The Spirit of Enterprise (1958)

by Jacques Lipchitz (1891 - 1973)

Photo Caption: Photo Alec Rogers © 2014 for the Association for Public Art
Central Terrace of Ellen Phillips Samuel Memorial Sculpture Garden (north of Boathouse Row on Kelly Drive)
1958

  • Title

    The Spirit of Enterprise

  • Artist

    Jacques Lipchitz (1891 - 1973)

  • Year

    1958; installed 1960; relocated 1986

  • Medium

    Bronze, on granite base

  • Dimensions

    Height 10’5″; width 14’10”, depth 12' (base height 4’8″, width 5'6 1/2", depth 12'2")

Commissioned by the Fairmount Park Art Association (now the Association for Public Art), bequest of Ellen Phillips Samuel

Owned by the City of Philadelphia


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At A Glance

For the Ellen Phillips Samuel Memorial, the trustees of the Fairmount Park Art Association (now the Association for Public Art) imagined a large bronze representing America’s “Constructive Enterprise” – ”the vigor, the power of harnessed nature, or the strength of men harnessing nature and making it conform to their uses and desires.”

“Our nation, glorious in youth and strength, looks into the future with fearless and eager eyes, as vigorous as a young man to run a race,” – Theodore Roosvelt

The commission was granted in 1950 to Jacques Lipchitz. After numerous studies, the casting in 20 separate pieces began and the massive bronze was installed in the Memorial’s North Terrace in 1960. It was moved to the Central Terrace in 1986 to increase its visibility from Kelly Drive.

Lipchitz’s powerfully optimistic treatment reflects his life-long idealism. The muscular pioneer surges forward, one hand shading his eyes as he scans the horizon, the other holding a caduceus. Echoing his movement is a great eagle, wings outstretched. The link with his Prometheus Strangling the Vulture located outside the Philadelphia Museum of Art is apparent, and many have been tempted to connect the two: here, the eternal battle has ended, and man and bird are united in a common purpose. Lipchitz was particularly pleased by the quotation from Theodore Roosevelt inscribed on the pedestal: “Our nation, glorious in youth and strength, looks into the future with fearless and eager eyes, as vigorous as a young man to run a race.”

Central Terrace of the Ellen Phillips Samuel Memorial on Kelly Drive
Photo Caitlin Martin © 2010 for the Association for Public Art

The Central Terrace of the Ellen Phillips Samuel Memorial

Construction of the Samuel Memorial began with the Central Terrace. Six sculptors were commissioned to create two large bronze monuments and four complementary figures in limestone. These works express the twin themes of America’s westward expansion and the new nation’s welcome to immigrants from other lands.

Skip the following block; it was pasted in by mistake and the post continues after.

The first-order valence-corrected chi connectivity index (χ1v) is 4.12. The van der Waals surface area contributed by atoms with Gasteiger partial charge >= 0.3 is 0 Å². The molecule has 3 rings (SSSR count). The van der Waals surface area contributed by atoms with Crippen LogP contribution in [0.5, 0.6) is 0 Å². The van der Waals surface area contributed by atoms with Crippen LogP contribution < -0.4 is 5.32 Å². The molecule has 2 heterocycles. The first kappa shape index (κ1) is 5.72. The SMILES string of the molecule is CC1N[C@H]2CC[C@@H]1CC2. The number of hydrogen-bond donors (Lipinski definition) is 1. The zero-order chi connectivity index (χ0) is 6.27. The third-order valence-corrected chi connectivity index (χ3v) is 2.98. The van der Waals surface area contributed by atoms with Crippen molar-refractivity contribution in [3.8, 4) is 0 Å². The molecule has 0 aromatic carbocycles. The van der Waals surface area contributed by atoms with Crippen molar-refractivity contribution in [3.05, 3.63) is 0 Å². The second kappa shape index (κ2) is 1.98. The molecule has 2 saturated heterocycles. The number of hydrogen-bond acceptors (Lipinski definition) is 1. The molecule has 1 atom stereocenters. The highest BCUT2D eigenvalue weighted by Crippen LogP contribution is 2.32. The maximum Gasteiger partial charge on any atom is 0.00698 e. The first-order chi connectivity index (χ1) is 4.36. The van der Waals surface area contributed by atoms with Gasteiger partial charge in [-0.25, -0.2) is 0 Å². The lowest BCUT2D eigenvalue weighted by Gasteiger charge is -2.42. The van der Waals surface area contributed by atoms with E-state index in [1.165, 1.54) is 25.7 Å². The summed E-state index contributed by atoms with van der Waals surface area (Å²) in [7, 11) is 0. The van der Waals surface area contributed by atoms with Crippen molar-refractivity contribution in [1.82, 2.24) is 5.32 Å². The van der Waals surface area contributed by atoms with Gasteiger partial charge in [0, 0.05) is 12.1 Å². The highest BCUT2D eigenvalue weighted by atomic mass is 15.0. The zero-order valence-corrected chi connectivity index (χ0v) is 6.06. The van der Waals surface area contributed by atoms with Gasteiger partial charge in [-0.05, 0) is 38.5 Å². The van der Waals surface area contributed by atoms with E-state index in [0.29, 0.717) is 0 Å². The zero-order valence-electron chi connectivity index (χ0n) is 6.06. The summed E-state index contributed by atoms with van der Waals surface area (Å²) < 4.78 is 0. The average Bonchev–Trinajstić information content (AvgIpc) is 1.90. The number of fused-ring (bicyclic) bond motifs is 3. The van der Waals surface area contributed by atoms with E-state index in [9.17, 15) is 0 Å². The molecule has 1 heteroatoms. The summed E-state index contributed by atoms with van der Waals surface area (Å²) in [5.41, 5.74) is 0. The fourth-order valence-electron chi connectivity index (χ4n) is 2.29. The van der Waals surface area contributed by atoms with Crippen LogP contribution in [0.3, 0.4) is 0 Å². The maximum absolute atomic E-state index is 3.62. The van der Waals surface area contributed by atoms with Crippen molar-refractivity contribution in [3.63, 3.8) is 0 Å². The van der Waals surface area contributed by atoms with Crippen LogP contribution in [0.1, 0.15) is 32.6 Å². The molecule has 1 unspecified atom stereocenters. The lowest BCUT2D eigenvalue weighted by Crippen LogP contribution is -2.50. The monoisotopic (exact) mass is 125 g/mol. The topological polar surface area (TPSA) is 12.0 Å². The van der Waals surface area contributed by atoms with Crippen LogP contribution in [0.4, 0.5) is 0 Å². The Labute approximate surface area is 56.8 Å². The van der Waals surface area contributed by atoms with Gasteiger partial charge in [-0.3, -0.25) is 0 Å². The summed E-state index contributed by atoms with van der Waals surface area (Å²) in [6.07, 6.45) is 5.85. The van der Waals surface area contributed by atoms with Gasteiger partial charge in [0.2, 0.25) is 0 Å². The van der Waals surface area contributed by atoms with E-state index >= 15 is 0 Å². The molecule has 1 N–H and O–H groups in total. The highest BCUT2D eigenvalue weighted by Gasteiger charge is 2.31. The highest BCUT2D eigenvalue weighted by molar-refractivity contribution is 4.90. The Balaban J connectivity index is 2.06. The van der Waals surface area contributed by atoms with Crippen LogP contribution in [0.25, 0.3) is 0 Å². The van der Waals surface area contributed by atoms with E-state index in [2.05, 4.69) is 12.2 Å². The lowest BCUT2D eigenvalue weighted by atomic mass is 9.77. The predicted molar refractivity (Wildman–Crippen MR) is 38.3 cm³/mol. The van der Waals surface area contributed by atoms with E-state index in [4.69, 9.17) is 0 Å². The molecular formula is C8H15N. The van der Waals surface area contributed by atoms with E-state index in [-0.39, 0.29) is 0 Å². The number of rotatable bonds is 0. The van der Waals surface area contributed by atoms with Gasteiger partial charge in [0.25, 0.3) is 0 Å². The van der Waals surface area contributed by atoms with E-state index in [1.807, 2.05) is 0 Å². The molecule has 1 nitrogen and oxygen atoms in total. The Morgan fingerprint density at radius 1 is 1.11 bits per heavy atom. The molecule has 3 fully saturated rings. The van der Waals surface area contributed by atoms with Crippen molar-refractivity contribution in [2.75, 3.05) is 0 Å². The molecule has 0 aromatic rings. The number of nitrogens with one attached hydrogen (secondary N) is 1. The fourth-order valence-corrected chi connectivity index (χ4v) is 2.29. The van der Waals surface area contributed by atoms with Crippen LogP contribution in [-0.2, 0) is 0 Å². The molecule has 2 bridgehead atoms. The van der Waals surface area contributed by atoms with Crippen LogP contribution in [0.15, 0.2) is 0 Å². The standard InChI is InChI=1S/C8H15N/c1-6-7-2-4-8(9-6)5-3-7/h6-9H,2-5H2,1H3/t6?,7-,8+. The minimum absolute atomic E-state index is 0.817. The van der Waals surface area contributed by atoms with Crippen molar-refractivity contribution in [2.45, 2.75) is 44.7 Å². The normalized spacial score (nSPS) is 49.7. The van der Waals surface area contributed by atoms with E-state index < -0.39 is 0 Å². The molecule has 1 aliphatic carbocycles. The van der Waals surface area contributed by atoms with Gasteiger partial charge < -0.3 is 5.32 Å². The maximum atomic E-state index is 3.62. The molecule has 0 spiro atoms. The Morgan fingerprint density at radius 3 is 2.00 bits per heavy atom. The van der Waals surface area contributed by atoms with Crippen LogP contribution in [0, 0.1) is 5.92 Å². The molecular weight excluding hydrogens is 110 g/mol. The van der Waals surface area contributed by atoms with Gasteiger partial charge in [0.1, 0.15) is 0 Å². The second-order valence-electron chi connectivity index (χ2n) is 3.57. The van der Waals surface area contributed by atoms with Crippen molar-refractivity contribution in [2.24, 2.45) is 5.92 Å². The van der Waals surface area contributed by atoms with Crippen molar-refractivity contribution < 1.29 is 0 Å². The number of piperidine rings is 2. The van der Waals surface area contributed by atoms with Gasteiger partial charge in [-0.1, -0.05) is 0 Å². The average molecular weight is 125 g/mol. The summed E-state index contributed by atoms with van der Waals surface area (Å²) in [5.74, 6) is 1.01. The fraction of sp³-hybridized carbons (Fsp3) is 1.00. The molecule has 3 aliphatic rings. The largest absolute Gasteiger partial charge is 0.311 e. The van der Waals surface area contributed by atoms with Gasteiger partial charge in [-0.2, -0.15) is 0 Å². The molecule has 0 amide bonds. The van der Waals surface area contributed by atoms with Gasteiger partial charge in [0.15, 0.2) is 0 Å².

Sculptures in the Central Terrace:

Adapted from Public Art in Philadelphia by Penny Balkin Bach (Temple University Press, Philadelphia, 1992).

 

RESOURCES:

Museum Without Walls logo: a program of the Association for Public Art

 

Voices heard in the program:

Penny Balkin Bach is Executive Director & Chief Curator of the Association for Public Art and the author of many books and articles about Philadelphia’s public art.

Kathleen A. Foster is Robert L. McNeil, Jr., Senior Curator of American Art and Director of the Center for American Art at the Philadelphia Museum of Art.

Michael Taylor is the former Muriel and Philip Berman Curator of Modern Art at the Philadelphia Museum of Art and the author of Jacques Lipchitz and Philadelphia.

Segment Producer: Amanda Aronczyk and Ave Carrillo

A program of the Association for Public Art (formerly the Fairmount Park Art Association), Museum Without Walls™: AUDIO is an innovative and accessible outdoor sculpture audio program for Philadelphia’s preeminent collection of public art.

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Photo Albert Yee © 2010 for the Association for Public Art

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Unlike audio tours that have a single authoritative guide or narrator, each speaker featured in Museum Without Walls™: AUDIO is an “authentic voice” – someone who is connected to the sculpture by knowledge, experience, or affiliation.

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